The seder went on for a very long time because there was a lot of talking, explaining the texts and singing. My favorite part was when it was time to „serve the evening meal and feast.” Dinner was at 10-12 p.m. The celebration lasted almost all night. People talked, neighbors, relatives and others came over. The explanations and lessons were in Yiddish then. After the war, things changed; some of the family did not come back. But even then, they took the dishes away at Karácsony Sándor Street and always replaced everything in the kitchen down to the last piece. At that time, it was my father who was in charge of the seders, and they were in Hungarian.

What food was prepared?

At the seder evening meal, there was always a starter: eggs scrambled with onions, followed by broth with matzah balls, roast meat, potato latkes [grated potatoes mixed with eggs and fried in oil] and matzah hremzli [crushed matzah mixed with eggs and fried in oil like a pancake]. There were two kinds of beetroot, which I still make today, one thinly grated and the other cut into rings. Then there was cake and of course lots of wine, lots and lots of wine.

When they came home from temple in the morning, we had matzah brei [scrambled eggs mixed with matzah]. For dinner we had eggs with onions, eaten by the bowlful. Every day they baked four or five cakes because there was nothing else after lunch and dinner. The cakes were made of pure walnuts: 10 eggs, 10 spoonfuls of walnuts, and sometimes they added four spoonfuls of matzah flour. They also baked a lot of hremzli and latkes. Daddy drizzled honey on the hremzli.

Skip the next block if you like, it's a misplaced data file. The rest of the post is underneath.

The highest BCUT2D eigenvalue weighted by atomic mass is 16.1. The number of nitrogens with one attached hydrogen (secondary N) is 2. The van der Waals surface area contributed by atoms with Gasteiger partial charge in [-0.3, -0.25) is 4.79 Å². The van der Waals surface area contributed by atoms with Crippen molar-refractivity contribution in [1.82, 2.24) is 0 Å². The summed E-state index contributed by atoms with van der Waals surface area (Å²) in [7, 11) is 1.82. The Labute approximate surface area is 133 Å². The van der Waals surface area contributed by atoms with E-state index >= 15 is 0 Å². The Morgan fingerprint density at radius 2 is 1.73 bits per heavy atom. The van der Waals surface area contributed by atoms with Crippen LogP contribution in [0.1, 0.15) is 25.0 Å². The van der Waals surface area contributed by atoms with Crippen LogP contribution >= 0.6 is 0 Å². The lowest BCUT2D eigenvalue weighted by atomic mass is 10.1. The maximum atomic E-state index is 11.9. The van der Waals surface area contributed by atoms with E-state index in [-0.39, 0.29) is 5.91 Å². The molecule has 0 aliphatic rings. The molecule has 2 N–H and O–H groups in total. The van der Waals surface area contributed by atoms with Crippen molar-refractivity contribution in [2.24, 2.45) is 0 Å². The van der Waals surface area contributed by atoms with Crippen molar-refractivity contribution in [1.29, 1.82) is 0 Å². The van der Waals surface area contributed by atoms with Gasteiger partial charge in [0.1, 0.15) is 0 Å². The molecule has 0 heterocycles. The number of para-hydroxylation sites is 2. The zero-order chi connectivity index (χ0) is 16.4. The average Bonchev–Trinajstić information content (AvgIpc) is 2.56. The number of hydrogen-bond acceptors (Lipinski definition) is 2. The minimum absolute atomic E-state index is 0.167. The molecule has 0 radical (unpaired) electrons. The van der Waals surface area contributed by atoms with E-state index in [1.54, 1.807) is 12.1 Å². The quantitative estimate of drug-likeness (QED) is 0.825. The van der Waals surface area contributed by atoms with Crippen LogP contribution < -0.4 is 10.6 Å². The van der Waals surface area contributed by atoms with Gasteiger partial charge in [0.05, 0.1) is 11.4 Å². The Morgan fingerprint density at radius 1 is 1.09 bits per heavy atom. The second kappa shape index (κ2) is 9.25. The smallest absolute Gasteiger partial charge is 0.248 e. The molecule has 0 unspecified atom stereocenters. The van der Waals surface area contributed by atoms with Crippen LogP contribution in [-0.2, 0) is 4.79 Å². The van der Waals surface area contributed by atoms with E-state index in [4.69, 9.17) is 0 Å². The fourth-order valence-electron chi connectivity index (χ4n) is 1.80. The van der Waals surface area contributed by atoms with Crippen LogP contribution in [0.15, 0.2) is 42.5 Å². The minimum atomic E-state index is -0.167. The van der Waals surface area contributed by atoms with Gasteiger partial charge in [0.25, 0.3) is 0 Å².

They also boiled potatoes, smashed them, mixed them with eggs, salt and pepper, and then spooned them into hot oil. They were then fried and served with the meat. And there were loksn [gluten-free pasta] with the soup, which I still make to this day, even during the year, not just for Pesach. I mix 4-5 eggs with a glass of mineral water and potato flour to the consistency of pancake batter. Then I fry it like a pancake and cut it into strips.

The milk was brought by “Uncle Breit-breit,” I can’t remember his real name. He also brought the bread on weekdays, but on Pesach he only brought the milk. In those days, everything was kosher for Pesach, the milk, butter, whatever was needed. For breakfast, grandpa would soak the matzah in his coffee with milk. I couldn’t bear to look at it, but he loved it; the old people ate it. For black coffee, they mixed egg yolks with sugar, like for cake, and poured the hot coffee over it, but I don’t know why they did it that way.

Did people also buy new clothes, like for the autumn holidays?

Yes. Every time the children got new clothes, and mom also bought new clothes for herself. The morning after the seder night, we went to temple, we children too, but we didn’t pray, we played in the yard with my cousins. Each of us had a new dress, and I always had a beautiful dress. Sometimes we bought new clothes during the year, but twice a year it was compulsory: spring clothes for Passover, and autumn and winter clothes for the big holidays in the autumn. There was no schooling; I went to Jewish school, but I don’t remember what we did during these days.

And the end of the holiday?

On the last day, when the holiday was over, my uncle and I — there’s not much age difference between us — ran home from the synagogue. We got the bread we had ordered in advance and ran home so we could eat the bread first. There were no wax peppers in those days; we ate the bread with butter, sardines, radishes and spring onions; this was dinner every year, no matter how late the holiday ended.